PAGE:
Three Common Trademark Mistakes Made By Businesses
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The names, symbols, and logos associated with your business can be valuable assets. By registering them as trademarks, you help protect your business from predatory competitors who want to make money off your hard work.
Unfortunately, many businesses make some simple mistakes that impact their ability to benefit from that protection. Learn from the errors of businesses that have come before you to ensure you correctly apply for and maintain your trademarks.
Mistake #1: Assuming Your Business Name Can Be Registered
Maybe your business has a unique name. Or you believe you made up a word. Do not let any assumptions get in the way of registering your trademarks (i.e., words, designs, or a combination of both that identify the source of products and services).
Do your research to determine whether your trademarks can be registered. Ask yourself:
- Does my business or brand name include a first or last name? If so, it may be harder or even impossible to protect with a trademark.
- Is my business or brand name descriptive? Does it directly describe the product or service you offer? If so, you may not be able to protect it with a trademark.
- Have I conducted a comprehensive search to determine if my business name is unique? A Google search does not count. Reach out to an intellectual property lawyer for information on how to conduct a thorough trademark clearance search for your business name.
Mistake #2: Failing to Properly Apply for a Trademark
Just because your business name is registered with the state in which you began doing business that does not mean that you own a trademark registration. When you are ready to register your trademarks, you should take the process very seriously.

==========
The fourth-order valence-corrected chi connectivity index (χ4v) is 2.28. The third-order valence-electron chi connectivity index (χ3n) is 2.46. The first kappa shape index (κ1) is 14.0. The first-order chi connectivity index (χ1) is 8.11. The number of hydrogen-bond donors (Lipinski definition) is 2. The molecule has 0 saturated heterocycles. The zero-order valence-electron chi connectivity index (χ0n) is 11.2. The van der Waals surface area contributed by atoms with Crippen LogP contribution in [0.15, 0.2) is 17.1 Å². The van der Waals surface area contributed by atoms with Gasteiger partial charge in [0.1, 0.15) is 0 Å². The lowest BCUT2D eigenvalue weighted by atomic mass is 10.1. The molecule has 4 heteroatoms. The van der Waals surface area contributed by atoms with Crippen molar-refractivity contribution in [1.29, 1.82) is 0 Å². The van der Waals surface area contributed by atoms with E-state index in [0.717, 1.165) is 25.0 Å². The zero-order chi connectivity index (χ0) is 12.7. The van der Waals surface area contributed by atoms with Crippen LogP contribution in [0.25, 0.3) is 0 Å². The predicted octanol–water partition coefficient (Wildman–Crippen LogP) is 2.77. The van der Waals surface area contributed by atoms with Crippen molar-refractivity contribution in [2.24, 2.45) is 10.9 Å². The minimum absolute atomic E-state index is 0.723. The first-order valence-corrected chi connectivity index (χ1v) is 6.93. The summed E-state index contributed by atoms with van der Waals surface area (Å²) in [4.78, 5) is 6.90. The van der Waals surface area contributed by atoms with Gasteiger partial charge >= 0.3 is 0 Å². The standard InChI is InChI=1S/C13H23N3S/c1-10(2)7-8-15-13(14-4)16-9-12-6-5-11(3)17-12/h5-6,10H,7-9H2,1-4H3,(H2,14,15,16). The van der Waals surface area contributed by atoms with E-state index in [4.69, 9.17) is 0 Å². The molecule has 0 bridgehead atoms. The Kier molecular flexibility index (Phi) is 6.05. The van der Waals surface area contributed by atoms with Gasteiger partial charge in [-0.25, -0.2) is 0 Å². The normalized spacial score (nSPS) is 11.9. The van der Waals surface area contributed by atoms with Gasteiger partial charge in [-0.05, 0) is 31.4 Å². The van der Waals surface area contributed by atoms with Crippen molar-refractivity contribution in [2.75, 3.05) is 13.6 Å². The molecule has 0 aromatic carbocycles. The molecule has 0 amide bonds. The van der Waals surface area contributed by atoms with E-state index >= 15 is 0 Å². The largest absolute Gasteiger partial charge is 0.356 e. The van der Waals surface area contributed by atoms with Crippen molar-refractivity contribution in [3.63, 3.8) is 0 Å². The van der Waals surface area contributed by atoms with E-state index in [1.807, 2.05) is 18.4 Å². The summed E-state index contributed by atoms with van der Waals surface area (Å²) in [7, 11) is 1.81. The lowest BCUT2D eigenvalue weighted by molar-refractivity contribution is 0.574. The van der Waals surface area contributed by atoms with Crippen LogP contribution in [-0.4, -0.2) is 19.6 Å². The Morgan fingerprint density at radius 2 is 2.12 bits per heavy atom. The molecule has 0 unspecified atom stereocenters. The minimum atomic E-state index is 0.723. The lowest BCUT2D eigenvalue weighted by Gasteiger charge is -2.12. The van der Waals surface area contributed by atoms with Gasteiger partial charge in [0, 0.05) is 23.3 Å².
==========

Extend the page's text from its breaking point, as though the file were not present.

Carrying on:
The application process is not simple. Your business will need to provide specific details about the goods or services you provide in order to register the trademarks.
During the application process, you will also have to consider your digital marketing strategy. It is easy for a competitor to register a domain name, URL, or social media profile that pushes the line of infringement.
Talk to your attorney about how to protect all of your goods, services, and marketing strategies under your trademark registrations.
Mistake #3: Failing to Use the Trademark and Maintain the Registration
Once you have applied for a trademark registration, you must actually use the trademark. If you do not use it, you may not lose the trademark registration and be unable to collect damages from competitors who infringe on your rights.
Five years after your business registers a trademark, you need to file a declaration of continued use and incontestability. If you fail to file the declaration, you will lose the registration. You also have to file a renewal at the ten year anniversary and every ten year anniversary of the registration.
Failing to maintain your trademark registration and/or using the trademark in commerce opens up opportunities for competitors to steal and use the trademarks without legal consequences.Share